Overall Rating Gold
Overall Score 75.15
Liaison Lori Collins-Hall
Submission Date March 5, 2021
Executive Letter Download

STARS v2.1

Sterling College (VT)
OP-9: Landscape Management

Status Score Responsible Party
Complete 1.49 / 2.00 Kelly Jones
Buildings and Grounds
"---" indicates that no data was submitted for this field

Total campus area (i.e. the total amount of land within the institutional boundary):
430 Acres

Figures required to calculate the total area of managed grounds:
Area (double-counting is not allowed)
Area managed in accordance with an Integrated Pest Management (IPM) program that uses a four-tiered approach 0 Acres
Area managed in accordance with an organic land care standard or sustainable landscape management program that has eliminated the use of inorganic fertilizers and chemical pesticides, fungicides and herbicides in favor of ecologically preferable materials 145 Acres
Area managed using conventional landscape management practices (which may include some IPM principles or techniques) 50 Acres
Total area of managed grounds 195 Acres

A brief description of any land excluded from the area of managed grounds (e.g. the footprint of buildings and impervious surfaces, experimental agricultural land, areas that are not regularly managed or maintained):

All the land on campus is included in the management plan to some degree. The majority of the management is done manually, with mowing machines, with livestock, or draft animal power systems. The buildings and their locations are considered in the management plan in accordance to how they affect the surrounding site. The campus also has 390+ acres of forested land, and a decent portion of that land is left as it is to allow it to go through its natural processes and utilized as an outdoors laboratory.

Percentage of grounds managed in accordance with an IPM program:

A copy of the IPM plan or program:

A brief description of the IPM program:

Percentage of grounds managed in accordance with an organic program:

A brief description of the organic land standard or landscape management program that has eliminated the use of inorganic fertilizers and chemical pesticides, fungicides and herbicides in favor of ecologically preferable materials:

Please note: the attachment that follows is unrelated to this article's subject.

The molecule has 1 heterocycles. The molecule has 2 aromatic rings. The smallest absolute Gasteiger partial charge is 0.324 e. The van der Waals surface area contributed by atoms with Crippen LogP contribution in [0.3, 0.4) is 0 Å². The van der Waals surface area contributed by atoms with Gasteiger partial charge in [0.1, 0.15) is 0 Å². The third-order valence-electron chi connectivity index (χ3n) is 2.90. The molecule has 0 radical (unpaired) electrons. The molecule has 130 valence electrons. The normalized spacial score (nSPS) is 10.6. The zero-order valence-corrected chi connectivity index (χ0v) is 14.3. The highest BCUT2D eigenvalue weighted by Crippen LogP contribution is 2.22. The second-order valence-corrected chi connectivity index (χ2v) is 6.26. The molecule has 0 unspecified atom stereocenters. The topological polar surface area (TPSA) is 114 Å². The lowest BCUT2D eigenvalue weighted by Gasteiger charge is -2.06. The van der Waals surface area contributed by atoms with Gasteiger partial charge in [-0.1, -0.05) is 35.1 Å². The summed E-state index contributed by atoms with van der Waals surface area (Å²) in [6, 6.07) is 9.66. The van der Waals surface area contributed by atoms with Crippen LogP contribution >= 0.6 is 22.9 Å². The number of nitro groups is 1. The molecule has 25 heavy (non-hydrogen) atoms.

We use no inorganic fertilizers or chemical pesticides, fungicides, or herbicides.

Although we are not formally certified, we manage all of our gardens and landscaping on campus organically. The farm plan that we follow is based upon ecological principles, and all decisions are run through the Land Management Vision, vetted through the use of test questions.

The Land Management Vision is as follows:
Our land at Sterling College serves as a working landscape, living laboratory, and outdoor classroom used by faculty, students, and community members, for experiential place-based learning, hands-on skills development, production, observation of natural communities, recreation, and quiet enjoyment.

The management of the land strives to support a stable multi-functional resilient ecosystem, while providing a flexible and adaptable teaching space. To achieve this, the land in production needs to be managed in an efficient, integrated and mindful way by:

-Increasing biodiversity of species and genetics
-Making efficient and conservative use of energy
-Modeling the ecology of natural systems
-Increasing soil health and improving nutrient cycling
-Maintaining the ecological integrity of our watersheds and their associated components
-Remaining financially realistic
-Implementing effective systems of labor and administration
-Preserving historical landscape features
-Acknowledging the cultural heritage of the region
-Providing safe and peaceful spaces for the community

A brief description of the institution's approach to plant stewardship:

We have a full-time student position who is conducting monitoring of invasive species and developing a management plan, which will be enacted by All College Work Days as well as the Work position every year thereafter.